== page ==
I Am Setuna’s saving grace is its combat system. Despite a general lack of difficulty, the combo tech’s and spritenite mechanics helped the game shine behind a time-tested active battle system (once your character’s bar is full, you can select an action – if multiple are full at the same time, you can unleash a devastating combination attack). That being said, battles quickly became routine and boring. Unlike a game like Persona, I never really had to think about how to tackle a group of enemies. Typically I’d use the same party, with the same set of moves to wipe groups of enemies in 2-3 turns via attacks and magic. Magic is imbued to each character via purchasable spritenite – similar to the materia system in Final Fantasy VII, except they are all character specific. You have the ability to purchase multiple of each spritenite, but I never saw the point in doing so, as you could only equip one at a time. The merchant system is somewhat odd as well. You don’t make money off battles, but instead sell the monster parts you salvage from countless victories, and then spend that money on weapons. However, you can’t sell any of the weapons you already own to recoup cash when you upgrade a sword or knife. It seems somewhat odd, as my older equipment just sat in my inventory, and I never had any use for it once I bought the newest shiniest weapon.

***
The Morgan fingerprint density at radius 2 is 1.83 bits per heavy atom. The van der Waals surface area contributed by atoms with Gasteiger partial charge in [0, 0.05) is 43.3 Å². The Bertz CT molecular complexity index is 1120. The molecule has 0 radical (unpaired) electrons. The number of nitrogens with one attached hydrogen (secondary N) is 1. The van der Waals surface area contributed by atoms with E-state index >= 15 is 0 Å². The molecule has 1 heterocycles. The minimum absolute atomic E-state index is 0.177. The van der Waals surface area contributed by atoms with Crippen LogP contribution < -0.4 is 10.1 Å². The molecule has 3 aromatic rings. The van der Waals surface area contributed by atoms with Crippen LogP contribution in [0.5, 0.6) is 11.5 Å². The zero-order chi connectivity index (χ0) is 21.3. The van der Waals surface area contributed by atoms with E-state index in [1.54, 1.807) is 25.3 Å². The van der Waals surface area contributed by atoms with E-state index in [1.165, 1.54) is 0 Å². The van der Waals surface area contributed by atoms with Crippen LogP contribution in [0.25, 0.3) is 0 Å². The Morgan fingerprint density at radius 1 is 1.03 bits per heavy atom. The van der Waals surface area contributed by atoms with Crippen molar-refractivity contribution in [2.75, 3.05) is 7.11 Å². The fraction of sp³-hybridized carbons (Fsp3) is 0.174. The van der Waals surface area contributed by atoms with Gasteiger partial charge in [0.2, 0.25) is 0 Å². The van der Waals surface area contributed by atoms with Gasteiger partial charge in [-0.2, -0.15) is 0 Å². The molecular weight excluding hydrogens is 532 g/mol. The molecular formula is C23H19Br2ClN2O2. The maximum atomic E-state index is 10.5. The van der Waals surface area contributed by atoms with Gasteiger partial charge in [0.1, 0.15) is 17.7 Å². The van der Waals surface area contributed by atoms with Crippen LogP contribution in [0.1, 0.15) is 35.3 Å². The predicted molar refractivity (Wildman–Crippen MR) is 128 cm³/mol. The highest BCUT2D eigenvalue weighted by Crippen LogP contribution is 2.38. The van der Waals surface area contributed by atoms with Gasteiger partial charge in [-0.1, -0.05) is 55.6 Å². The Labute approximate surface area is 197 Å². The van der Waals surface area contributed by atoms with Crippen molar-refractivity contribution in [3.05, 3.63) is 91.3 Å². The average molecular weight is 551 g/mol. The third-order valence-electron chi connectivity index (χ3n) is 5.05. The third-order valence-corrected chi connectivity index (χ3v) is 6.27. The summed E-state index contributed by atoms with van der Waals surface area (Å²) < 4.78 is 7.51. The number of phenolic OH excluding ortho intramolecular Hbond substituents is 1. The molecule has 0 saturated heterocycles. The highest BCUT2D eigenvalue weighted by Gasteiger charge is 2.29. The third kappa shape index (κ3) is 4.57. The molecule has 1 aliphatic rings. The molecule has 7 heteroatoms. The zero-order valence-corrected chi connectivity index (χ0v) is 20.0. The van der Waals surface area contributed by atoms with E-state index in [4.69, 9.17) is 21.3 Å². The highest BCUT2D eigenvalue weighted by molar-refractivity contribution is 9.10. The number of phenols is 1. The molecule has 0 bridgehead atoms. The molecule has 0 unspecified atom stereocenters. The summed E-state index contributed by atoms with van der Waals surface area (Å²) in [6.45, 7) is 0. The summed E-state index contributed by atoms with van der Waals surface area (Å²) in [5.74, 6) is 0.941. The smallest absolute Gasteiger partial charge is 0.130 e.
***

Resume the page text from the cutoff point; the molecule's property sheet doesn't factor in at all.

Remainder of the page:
Combat is Setsuna’s saving grace, offering a well done active battle system with a fluid and stylish combo system.